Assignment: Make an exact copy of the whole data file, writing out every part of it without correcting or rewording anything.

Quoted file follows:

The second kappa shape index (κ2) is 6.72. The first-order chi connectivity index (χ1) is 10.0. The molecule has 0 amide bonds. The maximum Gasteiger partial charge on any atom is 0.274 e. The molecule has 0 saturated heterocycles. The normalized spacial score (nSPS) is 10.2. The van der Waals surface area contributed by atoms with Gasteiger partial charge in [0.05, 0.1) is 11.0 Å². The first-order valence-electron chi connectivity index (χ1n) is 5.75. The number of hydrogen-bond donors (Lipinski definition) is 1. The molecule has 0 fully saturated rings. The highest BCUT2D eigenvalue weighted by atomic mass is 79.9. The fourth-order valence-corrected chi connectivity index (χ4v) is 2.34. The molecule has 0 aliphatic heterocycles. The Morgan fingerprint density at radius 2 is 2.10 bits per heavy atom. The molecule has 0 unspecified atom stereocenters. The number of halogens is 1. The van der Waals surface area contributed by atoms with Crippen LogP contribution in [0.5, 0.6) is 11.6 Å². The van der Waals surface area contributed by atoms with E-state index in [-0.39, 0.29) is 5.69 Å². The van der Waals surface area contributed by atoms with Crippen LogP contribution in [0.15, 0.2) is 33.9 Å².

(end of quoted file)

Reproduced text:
The second kappa shape index (κ2) is 6.72. The first-order chi connectivity index (χ1) is 10.0. The molecule has 0 amide bonds. The maximum Gasteiger partial charge on any atom is 0.274 e. The molecule has 0 saturated heterocycles. The normalized spacial score (nSPS) is 10.2. The van der Waals surface area contributed by atoms with Gasteiger partial charge in [0.05, 0.1) is 11.0 Å². The first-order valence-electron chi connectivity index (χ1n) is 5.75. The number of hydrogen-bond donors (Lipinski definition) is 1. The molecule has 0 fully saturated rings. The highest BCUT2D eigenvalue weighted by atomic mass is 79.9. The fourth-order valence-corrected chi connectivity index (χ4v) is 2.34. The molecule has 0 aliphatic heterocycles. The Morgan fingerprint density at radius 2 is 2.10 bits per heavy atom. The molecule has 0 unspecified atom stereocenters. The number of halogens is 1. The van der Waals surface area contributed by atoms with Crippen LogP contribution in [0.5, 0.6) is 11.6 Å². The van der Waals surface area contributed by atoms with E-state index in [-0.39, 0.29) is 5.69 Å². The van der Waals surface area contributed by atoms with Crippen LogP contribution in [0.15, 0.2) is 33.9 Å².